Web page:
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Copywork/Dictation

I'm trying to incorporate copywork into our school days. I'm no expert but thought I need to start somewhere while I learn.

Yesterday, I had Ethan, my 2nd grade student copy part of a Bible verse. Today, he'll copy the second part. I put dots to help him remember where to start his letters.
In case you can't tell..........I wrote the words and he copied below my model.

Caleb, copied a poem from his Spelling Workout book.

Tomorrow, I'll dictate the poem to him. I dictated sentences from Phonics Pathways to him. I'm not sure if that counts but I thought it's a least a start until I figure things out.

Brent, copied a poem yesterday. I made the mistake of walking away. When I came back he had letter 's' backwards in some words, didn't capitalize the first word of each stanza and forgot the commas. I have since learned by listening to one of Susan Wise Bauer's lectures that I need to stand and watch him. When he makes a mistake it can be corrected immediately.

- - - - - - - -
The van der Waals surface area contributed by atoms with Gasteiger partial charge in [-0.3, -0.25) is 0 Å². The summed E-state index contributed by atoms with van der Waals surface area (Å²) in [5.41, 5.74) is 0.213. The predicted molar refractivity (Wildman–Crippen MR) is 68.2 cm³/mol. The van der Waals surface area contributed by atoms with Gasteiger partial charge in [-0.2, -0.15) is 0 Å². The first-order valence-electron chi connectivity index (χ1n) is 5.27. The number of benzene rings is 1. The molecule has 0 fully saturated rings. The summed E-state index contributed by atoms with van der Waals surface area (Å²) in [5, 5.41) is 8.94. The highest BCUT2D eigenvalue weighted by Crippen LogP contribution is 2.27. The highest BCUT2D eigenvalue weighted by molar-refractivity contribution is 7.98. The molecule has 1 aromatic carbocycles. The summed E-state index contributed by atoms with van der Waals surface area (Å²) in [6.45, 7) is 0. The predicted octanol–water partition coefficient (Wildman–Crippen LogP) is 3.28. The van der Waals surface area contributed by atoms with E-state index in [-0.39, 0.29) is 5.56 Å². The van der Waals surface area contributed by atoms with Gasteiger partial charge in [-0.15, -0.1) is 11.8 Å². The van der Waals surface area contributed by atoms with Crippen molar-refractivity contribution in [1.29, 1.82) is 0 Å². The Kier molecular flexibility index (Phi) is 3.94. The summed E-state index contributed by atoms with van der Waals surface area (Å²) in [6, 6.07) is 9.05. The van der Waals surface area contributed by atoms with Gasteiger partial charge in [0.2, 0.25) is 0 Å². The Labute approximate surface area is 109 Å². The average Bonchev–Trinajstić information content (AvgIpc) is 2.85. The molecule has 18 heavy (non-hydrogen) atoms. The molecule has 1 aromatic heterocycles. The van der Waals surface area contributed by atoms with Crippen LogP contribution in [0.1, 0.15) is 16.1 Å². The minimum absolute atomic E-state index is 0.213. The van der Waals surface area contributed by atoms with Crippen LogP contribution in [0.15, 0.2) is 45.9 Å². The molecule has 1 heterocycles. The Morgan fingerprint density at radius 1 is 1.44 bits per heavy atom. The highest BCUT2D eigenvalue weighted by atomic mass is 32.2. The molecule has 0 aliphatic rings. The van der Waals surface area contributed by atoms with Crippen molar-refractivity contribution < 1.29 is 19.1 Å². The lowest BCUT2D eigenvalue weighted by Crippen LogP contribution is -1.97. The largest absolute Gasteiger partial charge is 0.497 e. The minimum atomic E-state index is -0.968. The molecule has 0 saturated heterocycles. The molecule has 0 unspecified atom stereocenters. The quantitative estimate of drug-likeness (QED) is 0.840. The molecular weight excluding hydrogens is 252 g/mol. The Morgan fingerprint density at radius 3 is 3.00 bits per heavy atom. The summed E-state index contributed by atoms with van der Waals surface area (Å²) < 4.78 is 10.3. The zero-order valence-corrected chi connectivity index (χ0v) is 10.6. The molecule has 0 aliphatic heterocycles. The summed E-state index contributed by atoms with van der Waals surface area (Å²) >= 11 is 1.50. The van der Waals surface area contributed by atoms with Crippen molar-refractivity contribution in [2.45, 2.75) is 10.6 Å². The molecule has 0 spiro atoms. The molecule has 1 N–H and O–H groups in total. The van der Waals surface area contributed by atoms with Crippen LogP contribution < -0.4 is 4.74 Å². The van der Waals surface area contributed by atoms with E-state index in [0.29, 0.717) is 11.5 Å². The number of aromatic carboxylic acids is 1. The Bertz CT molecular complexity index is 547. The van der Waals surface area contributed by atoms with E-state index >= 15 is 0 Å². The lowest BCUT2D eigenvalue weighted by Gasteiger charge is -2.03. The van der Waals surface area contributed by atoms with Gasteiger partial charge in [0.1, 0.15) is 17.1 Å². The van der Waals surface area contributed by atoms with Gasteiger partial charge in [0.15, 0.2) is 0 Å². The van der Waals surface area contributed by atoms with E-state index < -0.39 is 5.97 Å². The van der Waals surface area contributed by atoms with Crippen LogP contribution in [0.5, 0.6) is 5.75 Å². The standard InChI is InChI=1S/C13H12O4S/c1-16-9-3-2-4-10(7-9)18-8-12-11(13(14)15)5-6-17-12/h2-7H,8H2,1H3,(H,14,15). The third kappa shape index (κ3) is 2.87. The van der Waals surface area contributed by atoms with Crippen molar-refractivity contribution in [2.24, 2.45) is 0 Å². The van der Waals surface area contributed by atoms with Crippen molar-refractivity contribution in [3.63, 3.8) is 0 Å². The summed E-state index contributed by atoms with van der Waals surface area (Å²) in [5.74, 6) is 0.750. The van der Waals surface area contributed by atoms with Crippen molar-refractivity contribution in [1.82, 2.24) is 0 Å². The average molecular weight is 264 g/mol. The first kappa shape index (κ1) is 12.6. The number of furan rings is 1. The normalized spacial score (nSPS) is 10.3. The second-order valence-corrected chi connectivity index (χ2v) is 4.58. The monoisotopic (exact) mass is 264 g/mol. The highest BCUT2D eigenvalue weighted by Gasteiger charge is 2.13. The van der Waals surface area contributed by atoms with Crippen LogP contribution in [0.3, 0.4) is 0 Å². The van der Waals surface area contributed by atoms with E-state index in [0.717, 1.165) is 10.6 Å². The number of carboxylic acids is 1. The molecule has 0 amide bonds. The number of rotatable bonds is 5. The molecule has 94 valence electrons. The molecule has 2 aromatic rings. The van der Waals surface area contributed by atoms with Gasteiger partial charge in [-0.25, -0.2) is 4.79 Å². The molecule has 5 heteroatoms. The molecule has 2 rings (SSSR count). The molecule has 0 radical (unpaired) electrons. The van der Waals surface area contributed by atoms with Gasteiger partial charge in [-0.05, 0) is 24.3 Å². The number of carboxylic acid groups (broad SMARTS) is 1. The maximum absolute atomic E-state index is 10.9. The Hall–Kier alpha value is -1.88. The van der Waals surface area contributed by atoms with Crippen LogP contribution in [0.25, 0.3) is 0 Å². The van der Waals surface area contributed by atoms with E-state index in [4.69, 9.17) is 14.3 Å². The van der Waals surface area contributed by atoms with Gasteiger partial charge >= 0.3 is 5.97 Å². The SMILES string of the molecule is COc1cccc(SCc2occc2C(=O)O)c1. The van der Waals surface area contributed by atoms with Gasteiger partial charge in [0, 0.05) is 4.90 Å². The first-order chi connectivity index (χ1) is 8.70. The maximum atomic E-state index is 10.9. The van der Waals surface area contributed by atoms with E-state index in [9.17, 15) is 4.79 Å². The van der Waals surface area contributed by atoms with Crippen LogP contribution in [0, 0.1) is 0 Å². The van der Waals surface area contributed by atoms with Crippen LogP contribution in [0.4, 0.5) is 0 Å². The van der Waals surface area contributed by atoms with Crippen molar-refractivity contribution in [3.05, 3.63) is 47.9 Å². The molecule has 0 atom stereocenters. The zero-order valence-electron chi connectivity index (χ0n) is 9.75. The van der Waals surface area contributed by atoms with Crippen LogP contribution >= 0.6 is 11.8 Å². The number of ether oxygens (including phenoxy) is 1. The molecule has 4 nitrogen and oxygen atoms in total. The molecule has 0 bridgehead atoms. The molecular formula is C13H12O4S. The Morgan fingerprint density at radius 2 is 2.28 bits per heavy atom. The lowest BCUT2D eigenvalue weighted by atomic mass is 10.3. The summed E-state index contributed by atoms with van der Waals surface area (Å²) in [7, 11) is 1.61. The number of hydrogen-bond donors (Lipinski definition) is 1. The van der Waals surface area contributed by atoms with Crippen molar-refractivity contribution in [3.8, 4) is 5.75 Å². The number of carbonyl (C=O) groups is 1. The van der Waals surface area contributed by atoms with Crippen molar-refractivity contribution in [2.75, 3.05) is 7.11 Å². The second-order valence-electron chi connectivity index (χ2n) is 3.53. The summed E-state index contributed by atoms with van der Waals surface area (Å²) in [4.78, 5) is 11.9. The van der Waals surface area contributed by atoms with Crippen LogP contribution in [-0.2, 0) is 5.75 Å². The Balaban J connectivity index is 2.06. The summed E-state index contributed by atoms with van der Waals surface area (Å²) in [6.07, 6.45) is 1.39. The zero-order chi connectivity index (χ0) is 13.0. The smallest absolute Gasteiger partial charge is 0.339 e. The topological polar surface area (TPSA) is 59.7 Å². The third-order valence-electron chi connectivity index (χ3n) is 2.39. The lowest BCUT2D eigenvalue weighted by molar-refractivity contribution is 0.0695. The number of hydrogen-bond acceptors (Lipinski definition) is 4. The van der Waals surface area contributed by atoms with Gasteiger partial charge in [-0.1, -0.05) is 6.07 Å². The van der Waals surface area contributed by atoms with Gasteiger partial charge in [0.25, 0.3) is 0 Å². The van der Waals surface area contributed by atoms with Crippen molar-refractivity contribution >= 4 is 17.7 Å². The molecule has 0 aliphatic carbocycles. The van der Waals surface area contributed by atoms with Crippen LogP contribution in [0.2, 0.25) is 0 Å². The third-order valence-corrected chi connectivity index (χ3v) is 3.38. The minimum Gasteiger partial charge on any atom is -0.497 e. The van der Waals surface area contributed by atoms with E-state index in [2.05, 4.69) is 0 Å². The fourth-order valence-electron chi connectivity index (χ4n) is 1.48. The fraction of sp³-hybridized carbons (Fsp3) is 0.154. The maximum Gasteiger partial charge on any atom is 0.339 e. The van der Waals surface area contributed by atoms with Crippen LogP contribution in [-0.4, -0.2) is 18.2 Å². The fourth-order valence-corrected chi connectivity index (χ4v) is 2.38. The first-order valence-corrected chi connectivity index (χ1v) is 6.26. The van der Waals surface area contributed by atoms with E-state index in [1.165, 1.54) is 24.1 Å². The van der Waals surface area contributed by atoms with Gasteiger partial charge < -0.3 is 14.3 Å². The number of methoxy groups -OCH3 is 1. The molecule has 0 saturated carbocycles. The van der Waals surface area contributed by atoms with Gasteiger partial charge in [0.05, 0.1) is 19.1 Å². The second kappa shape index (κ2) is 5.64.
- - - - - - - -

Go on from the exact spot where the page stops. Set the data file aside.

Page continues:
Today, he's going to copy the same poem. I'll show him his work from yesterday and point out the errors so he can see what he needs to pay attention to.

Josh, would like to copy the Declaration of Independence. I'm not sure where to start Annette. Maybe some Bible verses from her AWANA book.

2 comments

  1. Copywork is a great way to improve spelling, basic form skills (capitalization and punctuation), handwriting skills, and diligence. :^) I've been doing it with my girls for about three years now (they are almost 9 and almost 10) and the investment early-on (when you hover, lol) does pay off - so stick with it. :^)

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  2. Linda, I fully believe that there is no perfect way to do copywork. Just keep at it and it really does improve their attention to punctuation and detail. Just a little bit a day is so helpful! :) Keep up the good work!

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